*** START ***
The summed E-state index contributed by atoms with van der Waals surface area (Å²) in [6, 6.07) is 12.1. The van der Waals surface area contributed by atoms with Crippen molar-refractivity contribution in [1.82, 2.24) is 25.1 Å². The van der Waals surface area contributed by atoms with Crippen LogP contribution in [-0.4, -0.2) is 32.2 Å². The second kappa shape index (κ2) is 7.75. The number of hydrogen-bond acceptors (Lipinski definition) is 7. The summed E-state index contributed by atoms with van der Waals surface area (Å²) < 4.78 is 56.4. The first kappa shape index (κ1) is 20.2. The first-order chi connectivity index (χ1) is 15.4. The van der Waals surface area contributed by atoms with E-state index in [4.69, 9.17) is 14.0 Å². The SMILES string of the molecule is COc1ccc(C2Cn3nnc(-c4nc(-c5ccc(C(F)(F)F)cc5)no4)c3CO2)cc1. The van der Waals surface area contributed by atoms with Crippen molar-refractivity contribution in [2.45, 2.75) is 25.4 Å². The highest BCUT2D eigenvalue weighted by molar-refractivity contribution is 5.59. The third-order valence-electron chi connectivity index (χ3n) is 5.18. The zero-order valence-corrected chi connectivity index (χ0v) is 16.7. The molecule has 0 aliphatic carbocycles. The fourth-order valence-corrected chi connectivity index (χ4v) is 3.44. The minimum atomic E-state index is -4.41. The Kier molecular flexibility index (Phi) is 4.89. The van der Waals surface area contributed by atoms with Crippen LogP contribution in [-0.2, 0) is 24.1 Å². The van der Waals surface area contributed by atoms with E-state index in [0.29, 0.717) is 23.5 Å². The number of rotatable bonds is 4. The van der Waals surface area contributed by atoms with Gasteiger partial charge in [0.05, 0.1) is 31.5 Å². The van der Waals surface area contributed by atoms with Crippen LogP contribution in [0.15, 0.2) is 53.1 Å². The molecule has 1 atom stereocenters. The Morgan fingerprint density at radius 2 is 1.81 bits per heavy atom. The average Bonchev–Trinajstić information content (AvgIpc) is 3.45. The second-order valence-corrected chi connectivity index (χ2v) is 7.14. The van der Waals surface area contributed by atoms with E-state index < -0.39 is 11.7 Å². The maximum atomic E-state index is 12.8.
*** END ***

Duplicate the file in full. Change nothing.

The summed E-state index contributed by atoms with van der Waals surface area (Å²) in [6, 6.07) is 12.1. The van der Waals surface area contributed by atoms with Crippen molar-refractivity contribution in [1.82, 2.24) is 25.1 Å². The van der Waals surface area contributed by atoms with Crippen LogP contribution in [-0.4, -0.2) is 32.2 Å². The second kappa shape index (κ2) is 7.75. The number of hydrogen-bond acceptors (Lipinski definition) is 7. The summed E-state index contributed by atoms with van der Waals surface area (Å²) < 4.78 is 56.4. The first kappa shape index (κ1) is 20.2. The first-order chi connectivity index (χ1) is 15.4. The van der Waals surface area contributed by atoms with E-state index in [4.69, 9.17) is 14.0 Å². The SMILES string of the molecule is COc1ccc(C2Cn3nnc(-c4nc(-c5ccc(C(F)(F)F)cc5)no4)c3CO2)cc1. The van der Waals surface area contributed by atoms with Crippen molar-refractivity contribution in [2.45, 2.75) is 25.4 Å². The highest BCUT2D eigenvalue weighted by molar-refractivity contribution is 5.59. The third-order valence-electron chi connectivity index (χ3n) is 5.18. The zero-order valence-corrected chi connectivity index (χ0v) is 16.7. The molecule has 0 aliphatic carbocycles. The fourth-order valence-corrected chi connectivity index (χ4v) is 3.44. The minimum atomic E-state index is -4.41. The Kier molecular flexibility index (Phi) is 4.89. The van der Waals surface area contributed by atoms with Crippen LogP contribution in [-0.2, 0) is 24.1 Å². The van der Waals surface area contributed by atoms with E-state index in [0.29, 0.717) is 23.5 Å². The number of rotatable bonds is 4. The van der Waals surface area contributed by atoms with Gasteiger partial charge in [0.05, 0.1) is 31.5 Å². The van der Waals surface area contributed by atoms with Crippen LogP contribution in [0.15, 0.2) is 53.1 Å². The molecule has 1 atom stereocenters. The Morgan fingerprint density at radius 2 is 1.81 bits per heavy atom. The average Bonchev–Trinajstić information content (AvgIpc) is 3.45. The second-order valence-corrected chi connectivity index (χ2v) is 7.14. The van der Waals surface area contributed by atoms with E-state index < -0.39 is 11.7 Å². The maximum atomic E-state index is 12.8.